I wonder if this is less a story about the collapse of older values and economic problems, and more a story about local government. The 20th century - with its 'Hemoclysm' that saw the deaths of some 180 million people - was an object lesson on the perils of how different states could overcentralize according to various ideologies. Practically universally, the lesson came back that overcentralizing, no matter how you do it, is a bad idea.

Despite fears from the political right wing and libertarians during the Great Recession that Keynesian-styled government spending will create bloated centralized states, perhaps the larger Millennial trend - spurred by technology - is that governments are essentially decentralizing.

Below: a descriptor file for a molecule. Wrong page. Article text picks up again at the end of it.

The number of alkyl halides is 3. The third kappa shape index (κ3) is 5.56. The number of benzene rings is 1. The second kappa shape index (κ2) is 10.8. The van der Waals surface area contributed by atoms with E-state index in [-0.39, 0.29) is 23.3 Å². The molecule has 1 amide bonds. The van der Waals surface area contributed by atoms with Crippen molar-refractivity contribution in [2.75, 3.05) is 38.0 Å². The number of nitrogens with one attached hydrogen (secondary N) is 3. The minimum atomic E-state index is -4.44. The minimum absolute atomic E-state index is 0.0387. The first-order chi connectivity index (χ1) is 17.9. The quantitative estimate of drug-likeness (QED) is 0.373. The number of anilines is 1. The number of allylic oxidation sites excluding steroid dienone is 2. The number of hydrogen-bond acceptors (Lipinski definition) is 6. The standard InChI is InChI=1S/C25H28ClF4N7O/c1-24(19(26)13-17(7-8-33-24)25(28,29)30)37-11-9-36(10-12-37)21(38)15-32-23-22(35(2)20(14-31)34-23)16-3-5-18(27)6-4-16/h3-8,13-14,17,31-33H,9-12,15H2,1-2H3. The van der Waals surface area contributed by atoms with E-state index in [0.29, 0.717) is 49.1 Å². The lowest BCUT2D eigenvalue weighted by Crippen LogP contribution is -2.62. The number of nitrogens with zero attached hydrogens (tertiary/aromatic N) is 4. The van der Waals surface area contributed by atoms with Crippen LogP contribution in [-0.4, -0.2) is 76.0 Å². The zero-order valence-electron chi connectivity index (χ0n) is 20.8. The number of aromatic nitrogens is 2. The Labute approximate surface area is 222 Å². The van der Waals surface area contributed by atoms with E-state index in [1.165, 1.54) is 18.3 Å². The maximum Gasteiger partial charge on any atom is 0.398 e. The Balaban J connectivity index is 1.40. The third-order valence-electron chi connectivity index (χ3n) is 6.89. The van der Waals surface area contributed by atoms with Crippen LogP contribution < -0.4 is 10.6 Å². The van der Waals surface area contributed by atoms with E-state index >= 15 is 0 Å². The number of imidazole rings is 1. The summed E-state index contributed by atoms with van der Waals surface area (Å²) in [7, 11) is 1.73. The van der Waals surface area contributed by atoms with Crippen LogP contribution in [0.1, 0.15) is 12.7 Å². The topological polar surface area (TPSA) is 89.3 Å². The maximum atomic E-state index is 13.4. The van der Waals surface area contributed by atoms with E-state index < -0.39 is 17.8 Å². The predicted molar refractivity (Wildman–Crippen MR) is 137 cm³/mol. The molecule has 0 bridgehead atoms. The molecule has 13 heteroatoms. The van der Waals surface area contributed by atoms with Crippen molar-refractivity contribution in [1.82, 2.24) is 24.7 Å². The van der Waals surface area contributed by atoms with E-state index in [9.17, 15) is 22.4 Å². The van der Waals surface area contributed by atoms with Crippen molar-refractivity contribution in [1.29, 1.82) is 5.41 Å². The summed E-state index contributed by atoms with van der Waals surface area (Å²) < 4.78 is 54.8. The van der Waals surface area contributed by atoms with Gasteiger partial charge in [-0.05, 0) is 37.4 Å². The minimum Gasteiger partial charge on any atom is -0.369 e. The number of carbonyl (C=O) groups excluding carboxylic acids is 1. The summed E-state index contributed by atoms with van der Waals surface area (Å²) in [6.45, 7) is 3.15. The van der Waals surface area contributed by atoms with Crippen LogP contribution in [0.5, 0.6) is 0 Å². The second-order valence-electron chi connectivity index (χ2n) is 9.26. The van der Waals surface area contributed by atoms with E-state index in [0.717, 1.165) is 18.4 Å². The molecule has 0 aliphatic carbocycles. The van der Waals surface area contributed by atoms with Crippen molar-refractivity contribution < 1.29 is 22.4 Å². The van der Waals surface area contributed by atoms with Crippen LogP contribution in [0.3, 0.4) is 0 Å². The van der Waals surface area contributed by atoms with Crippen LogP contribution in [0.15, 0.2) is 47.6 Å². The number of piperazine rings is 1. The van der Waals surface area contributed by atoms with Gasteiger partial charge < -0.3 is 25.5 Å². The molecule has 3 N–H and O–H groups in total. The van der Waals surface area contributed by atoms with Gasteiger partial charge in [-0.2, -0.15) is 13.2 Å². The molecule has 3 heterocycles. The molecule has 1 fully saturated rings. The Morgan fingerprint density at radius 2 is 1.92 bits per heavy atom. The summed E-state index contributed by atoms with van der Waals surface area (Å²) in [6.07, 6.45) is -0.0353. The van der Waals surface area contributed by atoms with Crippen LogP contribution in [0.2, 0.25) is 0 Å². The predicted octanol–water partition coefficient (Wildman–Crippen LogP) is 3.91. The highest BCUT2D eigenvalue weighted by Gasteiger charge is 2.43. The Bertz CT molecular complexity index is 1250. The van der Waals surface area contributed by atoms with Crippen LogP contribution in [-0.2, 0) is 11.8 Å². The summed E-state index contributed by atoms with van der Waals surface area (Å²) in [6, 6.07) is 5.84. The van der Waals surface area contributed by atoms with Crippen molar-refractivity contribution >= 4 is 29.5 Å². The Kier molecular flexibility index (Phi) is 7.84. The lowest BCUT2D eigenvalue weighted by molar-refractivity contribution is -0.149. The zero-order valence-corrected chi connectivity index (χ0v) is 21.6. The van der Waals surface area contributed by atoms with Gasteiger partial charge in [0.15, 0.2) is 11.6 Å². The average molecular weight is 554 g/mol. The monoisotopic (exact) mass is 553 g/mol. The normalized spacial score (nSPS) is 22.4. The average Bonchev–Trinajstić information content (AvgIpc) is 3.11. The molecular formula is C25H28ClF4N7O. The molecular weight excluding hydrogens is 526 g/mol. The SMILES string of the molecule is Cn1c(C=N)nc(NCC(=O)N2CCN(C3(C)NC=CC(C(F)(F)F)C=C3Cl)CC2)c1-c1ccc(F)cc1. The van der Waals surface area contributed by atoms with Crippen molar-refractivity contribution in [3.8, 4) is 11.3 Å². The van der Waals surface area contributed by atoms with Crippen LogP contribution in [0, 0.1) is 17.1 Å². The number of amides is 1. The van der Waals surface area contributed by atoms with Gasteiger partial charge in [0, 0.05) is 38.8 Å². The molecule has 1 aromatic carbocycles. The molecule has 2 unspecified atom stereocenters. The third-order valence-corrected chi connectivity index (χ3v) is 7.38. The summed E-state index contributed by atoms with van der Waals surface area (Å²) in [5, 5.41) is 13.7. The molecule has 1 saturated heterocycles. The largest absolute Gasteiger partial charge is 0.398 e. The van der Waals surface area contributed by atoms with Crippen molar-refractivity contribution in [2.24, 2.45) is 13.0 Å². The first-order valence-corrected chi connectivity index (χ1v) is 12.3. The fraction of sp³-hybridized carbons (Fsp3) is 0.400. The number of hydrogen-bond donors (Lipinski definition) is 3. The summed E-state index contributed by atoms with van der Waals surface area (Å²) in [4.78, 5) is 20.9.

Local governments were supposed to offer the antidote to Big States when the latter were crippled (to take the American example) by special interests, lobbyists, corporate sponsorship and political stalemates. Municipal and county authorities were supposed to be apolitical loci of practical, hands-on action: these officials work at the level of government where problems really get solved. The Center for Strategic and International Studies argued in 2011 that this was the classic, yet troubling, rationale for decentralization:
The implicit rationale for decentralization goes something like this. If a government can perform closer to the people it is meant to serve, the people will get more out of government and, in turn, will be more willing to accept that government’s authority. The rationale is compelling, and despite the potential pitfalls associated with implementation, most scholars agree that a decentralized system of government is more likely to result in enhanced efficiency and accountability than its centralized counterpart. Still, disparities between the theoretical rationale for decentralization and what is actually gained in practice are gaping.